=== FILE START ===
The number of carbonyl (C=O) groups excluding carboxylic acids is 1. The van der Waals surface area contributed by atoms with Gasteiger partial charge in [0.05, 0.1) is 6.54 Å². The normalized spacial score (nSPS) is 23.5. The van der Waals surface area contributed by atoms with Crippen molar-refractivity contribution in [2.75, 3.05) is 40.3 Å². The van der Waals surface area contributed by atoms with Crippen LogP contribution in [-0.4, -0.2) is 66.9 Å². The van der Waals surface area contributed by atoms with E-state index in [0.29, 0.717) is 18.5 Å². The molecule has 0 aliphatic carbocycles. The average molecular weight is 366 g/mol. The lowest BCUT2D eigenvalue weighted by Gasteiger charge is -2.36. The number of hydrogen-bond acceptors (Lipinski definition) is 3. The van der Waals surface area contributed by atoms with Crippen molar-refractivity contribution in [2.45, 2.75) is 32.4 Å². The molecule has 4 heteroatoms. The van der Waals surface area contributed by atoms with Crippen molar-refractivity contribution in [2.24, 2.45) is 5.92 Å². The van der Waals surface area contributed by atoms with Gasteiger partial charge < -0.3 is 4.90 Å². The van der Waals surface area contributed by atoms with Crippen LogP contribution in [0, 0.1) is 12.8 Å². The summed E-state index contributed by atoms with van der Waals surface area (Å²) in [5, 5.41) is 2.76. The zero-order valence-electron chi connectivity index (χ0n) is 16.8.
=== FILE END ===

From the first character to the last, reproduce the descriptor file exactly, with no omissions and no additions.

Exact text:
The number of carbonyl (C=O) groups excluding carboxylic acids is 1. The van der Waals surface area contributed by atoms with Gasteiger partial charge in [0.05, 0.1) is 6.54 Å². The normalized spacial score (nSPS) is 23.5. The van der Waals surface area contributed by atoms with Crippen molar-refractivity contribution in [2.75, 3.05) is 40.3 Å². The van der Waals surface area contributed by atoms with Crippen LogP contribution in [-0.4, -0.2) is 66.9 Å². The van der Waals surface area contributed by atoms with E-state index in [0.29, 0.717) is 18.5 Å². The molecule has 0 aliphatic carbocycles. The average molecular weight is 366 g/mol. The lowest BCUT2D eigenvalue weighted by Gasteiger charge is -2.36. The number of hydrogen-bond acceptors (Lipinski definition) is 3. The van der Waals surface area contributed by atoms with Crippen molar-refractivity contribution in [2.45, 2.75) is 32.4 Å². The molecule has 4 heteroatoms. The van der Waals surface area contributed by atoms with Crippen molar-refractivity contribution in [2.24, 2.45) is 5.92 Å². The van der Waals surface area contributed by atoms with Gasteiger partial charge < -0.3 is 4.90 Å². The van der Waals surface area contributed by atoms with Crippen LogP contribution in [0, 0.1) is 12.8 Å². The summed E-state index contributed by atoms with van der Waals surface area (Å²) in [5, 5.41) is 2.76. The zero-order valence-electron chi connectivity index (χ0n) is 16.8.